Hedy Lamarr was born as Hedwig Eva Maria Keithler, a Hollywood movie star, and has starred in dozens of films, especially famous ones. Algiers, Released in 1938, Samson and Delilah, 1949. In addition to her acting career, she was also the inventor, working on everything from the shape of the wings of an aircraft to the flavor of soluble drinks.
Most of her inventions weren’t widely used, but in the 1940s, she wanted to create something that would help the Allies fight the Nazis as part of World War II. Born into an Austrian Jewish family, Lamar was annexed by Germany in 1938.
Lamarr has worked with composer George Antheil to develop a new way to steer torpedoes. She had already discovered that the radio signals used to control torpedoes could be blocked by the Nazis and miss targets, and wanted to come up with an alternative that could not be blocked.
The pair settled on a system that randomly switches to different radio frequencies to avoid interference known as frequency hopping (FH) spread spectrum communication. This was controlled by Antheil’s piano player mechanism. That is, the system was able to switch between one of 88 different frequencies for each of the 88 black and white keys on the piano.
It is often said that this patent means that Lamar helped the invention. WifiBut the story is more complicated than that. Lamarr and Antheil patented the invention in 1942, but were classified until 1981, during which time they were only used in military technology such as sonar and satellite communications.
Other spread spectrum technologies were invented independently before the patent was declassified. This includes direct sequence (DS) spread spectrum, which spreads the signal over the entire frequency range, rather than hopping one at a time.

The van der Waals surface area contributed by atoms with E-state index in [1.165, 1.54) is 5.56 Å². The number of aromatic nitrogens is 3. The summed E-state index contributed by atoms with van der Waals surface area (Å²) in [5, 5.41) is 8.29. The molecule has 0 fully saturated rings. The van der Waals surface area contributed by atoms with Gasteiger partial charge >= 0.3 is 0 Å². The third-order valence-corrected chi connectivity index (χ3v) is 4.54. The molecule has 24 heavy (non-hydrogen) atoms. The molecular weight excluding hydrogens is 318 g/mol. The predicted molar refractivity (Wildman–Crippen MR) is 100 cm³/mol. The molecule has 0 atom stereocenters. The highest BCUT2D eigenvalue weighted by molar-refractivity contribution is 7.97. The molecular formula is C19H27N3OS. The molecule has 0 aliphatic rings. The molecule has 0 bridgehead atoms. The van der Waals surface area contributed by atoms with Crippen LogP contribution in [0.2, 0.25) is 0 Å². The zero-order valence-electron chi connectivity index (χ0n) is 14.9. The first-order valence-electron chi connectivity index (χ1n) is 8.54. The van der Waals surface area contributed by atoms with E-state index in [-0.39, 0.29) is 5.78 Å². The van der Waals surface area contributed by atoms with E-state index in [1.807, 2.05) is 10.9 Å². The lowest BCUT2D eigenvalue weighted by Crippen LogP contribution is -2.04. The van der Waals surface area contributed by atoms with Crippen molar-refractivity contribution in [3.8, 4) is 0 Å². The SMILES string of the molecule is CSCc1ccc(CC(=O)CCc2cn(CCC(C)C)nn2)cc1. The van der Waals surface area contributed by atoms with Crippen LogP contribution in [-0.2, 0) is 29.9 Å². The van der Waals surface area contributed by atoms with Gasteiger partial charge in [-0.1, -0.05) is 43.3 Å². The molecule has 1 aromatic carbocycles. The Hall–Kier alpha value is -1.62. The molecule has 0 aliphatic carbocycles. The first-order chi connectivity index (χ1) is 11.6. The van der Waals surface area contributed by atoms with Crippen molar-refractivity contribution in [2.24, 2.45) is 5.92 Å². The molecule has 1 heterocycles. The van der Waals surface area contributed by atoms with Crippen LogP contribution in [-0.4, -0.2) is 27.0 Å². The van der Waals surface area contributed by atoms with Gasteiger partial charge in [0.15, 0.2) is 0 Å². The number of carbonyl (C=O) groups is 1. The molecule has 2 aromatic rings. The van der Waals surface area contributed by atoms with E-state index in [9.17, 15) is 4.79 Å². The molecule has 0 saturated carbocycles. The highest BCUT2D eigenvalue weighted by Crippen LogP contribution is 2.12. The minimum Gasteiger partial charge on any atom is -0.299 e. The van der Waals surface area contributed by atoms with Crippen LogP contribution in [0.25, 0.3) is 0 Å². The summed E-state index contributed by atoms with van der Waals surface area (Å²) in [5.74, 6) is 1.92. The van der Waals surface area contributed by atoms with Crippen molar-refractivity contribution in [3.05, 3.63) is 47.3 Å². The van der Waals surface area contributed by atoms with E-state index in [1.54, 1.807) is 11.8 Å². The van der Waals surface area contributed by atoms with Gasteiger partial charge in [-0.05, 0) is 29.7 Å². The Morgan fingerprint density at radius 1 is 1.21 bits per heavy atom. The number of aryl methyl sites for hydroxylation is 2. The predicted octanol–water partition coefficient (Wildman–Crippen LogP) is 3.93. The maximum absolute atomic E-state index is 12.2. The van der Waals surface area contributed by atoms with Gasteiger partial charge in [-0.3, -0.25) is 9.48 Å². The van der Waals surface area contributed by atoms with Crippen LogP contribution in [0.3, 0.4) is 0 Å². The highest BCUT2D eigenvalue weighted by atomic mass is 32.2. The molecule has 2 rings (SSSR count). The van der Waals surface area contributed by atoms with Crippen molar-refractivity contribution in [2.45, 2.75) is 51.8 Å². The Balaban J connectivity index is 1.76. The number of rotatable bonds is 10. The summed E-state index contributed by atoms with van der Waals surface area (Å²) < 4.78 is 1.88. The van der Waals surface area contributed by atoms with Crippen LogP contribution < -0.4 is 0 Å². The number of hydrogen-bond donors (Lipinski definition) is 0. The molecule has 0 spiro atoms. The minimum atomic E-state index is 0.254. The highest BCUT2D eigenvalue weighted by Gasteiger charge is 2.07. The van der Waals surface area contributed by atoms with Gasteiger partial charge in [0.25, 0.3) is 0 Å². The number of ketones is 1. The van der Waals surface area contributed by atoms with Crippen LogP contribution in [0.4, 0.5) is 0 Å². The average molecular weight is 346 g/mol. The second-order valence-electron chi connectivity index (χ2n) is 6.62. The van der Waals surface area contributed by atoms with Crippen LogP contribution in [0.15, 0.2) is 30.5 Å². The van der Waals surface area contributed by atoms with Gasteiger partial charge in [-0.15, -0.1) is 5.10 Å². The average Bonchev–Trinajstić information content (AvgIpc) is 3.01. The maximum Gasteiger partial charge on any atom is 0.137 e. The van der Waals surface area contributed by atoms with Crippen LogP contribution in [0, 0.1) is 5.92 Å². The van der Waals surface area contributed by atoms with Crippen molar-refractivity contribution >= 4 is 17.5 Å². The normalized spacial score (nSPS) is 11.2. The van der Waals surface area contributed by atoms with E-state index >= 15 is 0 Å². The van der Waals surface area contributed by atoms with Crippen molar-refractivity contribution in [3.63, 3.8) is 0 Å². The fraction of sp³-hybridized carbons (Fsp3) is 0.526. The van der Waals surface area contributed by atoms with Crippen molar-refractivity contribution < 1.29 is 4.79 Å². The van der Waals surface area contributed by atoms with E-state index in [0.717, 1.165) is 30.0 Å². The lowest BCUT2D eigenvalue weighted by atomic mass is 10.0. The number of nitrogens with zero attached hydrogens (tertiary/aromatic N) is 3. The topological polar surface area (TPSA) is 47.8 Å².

When the Wi-Fi standard was first defined in 1997, both FH and DS systems were allowed, but DS soon became the main system and FH Wi-Fi devices are no longer in use. Hmm. That’s why Lamar invented the concept of spread spectrum communication, but the direct line to Wi-Fi is ambiguous. However, the Bluetooth standard used to connect devices over short distances uses FH, and it is clear that the inventions of Lamarr and Antheil had a major impact on the process of communication technology.
full name: Hedwig Eva Maria Keithler
birth: November 9, 1914, Vienna
Died: January 19, 2000, Casselberry, Florida
Hedy Lamarr was an Austrian-American actor and inventor famous for developing the forms of wireless communication that are still in use today.
https://www.newscientist.com/people/hedy-lamarr/?utm_campaign=RSS%7CNSNS&utm_source=NSNS&utm_medium=RSS&utm_content=home Hedy Lamarr | Actor and inventor of World War II